Growing bulbs out of synch

Mary Sue Ittner
Mon, 23 Feb 2004 07:41:59 PST
Dear Jim,

We had a topic of the week in October where we discussed a little some of 
the bulbs that people had managed to convert to growing in a cycle that is 
different from their normal cycle in their native 
will find some of those posts.

Except for the Ornithogalums many of the other South African genera you 
mentioned: Freesia, Babiana, Sparaxis, Ixia, Homeria are irids with corms 
that are mostly from the winter rainfall areas of South Africa. They start 
to sprout when the temperatures get cooler in the fall and grow during the 
rainy winters, flower in spring and then die down as soon as the 
temperatures get hot. When you buy them from Holland and plant them in the 
spring they often do not grow long enough before the temperatures get warm 
to produce the size of corm they need to flower the next year. Perhaps the 
people who sell these hope you'll just treat them like annuals and enjoy 
them once and buy them again the following year.

One year Diana Chapman wrote advice for many of us who were trying to turn 
around some bulbs in the Northern Hemisphere we had received from Bill Dijk 
in New Zealand. Her advice was very helpful as well as being hilarious and 
she told us to grow the plants in the coolest spot we could and if the 
nights were warm to put them in the refrigerator at night and take them out 
in the morning. I don't know if you could keep yours going longer that way. 
It does seem like a lot of trouble and wouldn't work for things like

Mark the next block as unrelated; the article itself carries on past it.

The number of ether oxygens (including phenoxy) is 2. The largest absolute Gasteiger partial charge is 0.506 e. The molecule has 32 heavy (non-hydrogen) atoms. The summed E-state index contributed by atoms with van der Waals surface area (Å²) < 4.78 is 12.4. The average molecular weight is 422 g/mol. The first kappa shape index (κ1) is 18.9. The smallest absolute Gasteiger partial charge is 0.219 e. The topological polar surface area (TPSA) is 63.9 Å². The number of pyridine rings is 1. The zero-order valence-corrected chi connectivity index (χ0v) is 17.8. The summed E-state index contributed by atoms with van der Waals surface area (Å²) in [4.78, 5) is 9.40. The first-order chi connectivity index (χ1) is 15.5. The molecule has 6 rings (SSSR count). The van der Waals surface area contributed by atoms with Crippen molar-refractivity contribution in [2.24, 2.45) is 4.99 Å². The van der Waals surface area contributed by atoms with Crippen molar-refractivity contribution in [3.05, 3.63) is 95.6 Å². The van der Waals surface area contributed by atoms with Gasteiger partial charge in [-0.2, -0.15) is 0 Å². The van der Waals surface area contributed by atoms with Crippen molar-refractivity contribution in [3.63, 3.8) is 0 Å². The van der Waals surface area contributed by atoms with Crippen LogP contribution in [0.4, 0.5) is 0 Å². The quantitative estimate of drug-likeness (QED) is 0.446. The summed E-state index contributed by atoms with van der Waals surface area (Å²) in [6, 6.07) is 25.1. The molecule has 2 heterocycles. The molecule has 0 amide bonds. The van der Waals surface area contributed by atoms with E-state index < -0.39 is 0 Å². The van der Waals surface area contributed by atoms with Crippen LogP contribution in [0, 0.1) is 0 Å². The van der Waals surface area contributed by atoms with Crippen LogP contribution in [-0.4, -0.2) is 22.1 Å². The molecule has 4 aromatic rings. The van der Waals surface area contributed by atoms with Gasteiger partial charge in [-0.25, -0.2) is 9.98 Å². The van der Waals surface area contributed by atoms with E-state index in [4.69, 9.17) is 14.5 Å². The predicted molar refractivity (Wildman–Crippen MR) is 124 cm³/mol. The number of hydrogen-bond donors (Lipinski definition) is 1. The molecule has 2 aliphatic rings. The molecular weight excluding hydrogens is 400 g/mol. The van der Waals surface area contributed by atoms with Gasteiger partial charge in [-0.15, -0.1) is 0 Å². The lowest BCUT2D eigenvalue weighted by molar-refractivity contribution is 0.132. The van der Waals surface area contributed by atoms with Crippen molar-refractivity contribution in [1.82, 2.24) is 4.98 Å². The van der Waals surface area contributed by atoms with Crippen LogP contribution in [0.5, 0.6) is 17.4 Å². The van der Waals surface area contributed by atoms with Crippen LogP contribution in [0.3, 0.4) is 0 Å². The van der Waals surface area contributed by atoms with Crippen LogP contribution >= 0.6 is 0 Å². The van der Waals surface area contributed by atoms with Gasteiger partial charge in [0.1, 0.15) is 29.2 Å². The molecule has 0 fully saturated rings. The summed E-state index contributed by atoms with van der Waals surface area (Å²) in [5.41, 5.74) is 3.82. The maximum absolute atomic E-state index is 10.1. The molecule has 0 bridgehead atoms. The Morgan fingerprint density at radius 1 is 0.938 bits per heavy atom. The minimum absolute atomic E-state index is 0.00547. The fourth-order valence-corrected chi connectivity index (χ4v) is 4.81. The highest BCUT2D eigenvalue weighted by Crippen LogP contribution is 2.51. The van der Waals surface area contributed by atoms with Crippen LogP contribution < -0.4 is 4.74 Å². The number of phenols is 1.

Homeria which can get tall.

I found in turning around some of the South African corms I did better to 
keep them warm until fall and plant them then instead of trying to plant 
them late spring -- early summer and hope to get enough growth out of them 
to produce a good sized corm to survive dormancy. I found the critical 
factor was temperature and I think that is what Lauw was referring to. We 
may not be able to control temperatures in the same way as the Dutch can 
do. But if you were to try to replicate what they do, you'd want to keep 
those Irids growing as long as you could (not exactly easy since most want 
sunshine to do well) and then when they went dormant keep them dry and warm 
as long as possible so they would not think it was fall and time to start 
growing again.

Alan Horstmann in South Africa was going to try to experiment with 
something like this with some of his plants that look a bit the worse for 
wear after a long period of rain. In their normal habitat they would have 
much less rain. So he was going to try to keep them dry longer and start 
them later. I was interested in this because I have the same problem with 
some of the same things. The Ixia leaves of many I grow look terrible by 
the time they bloom in May.

Until you try some of these things you can't really know however which is 
something Tony Avent seems to be finding out. I have found some of the 
Namaqualand species I grow (they may get a couple of inches of rain in the 
winter growing season compared to my average of 50-60 inches) adjust quite 
happily to my surprise. Others really do need to be sheltered from the rain.

I hope this helps.

Mary Sue 

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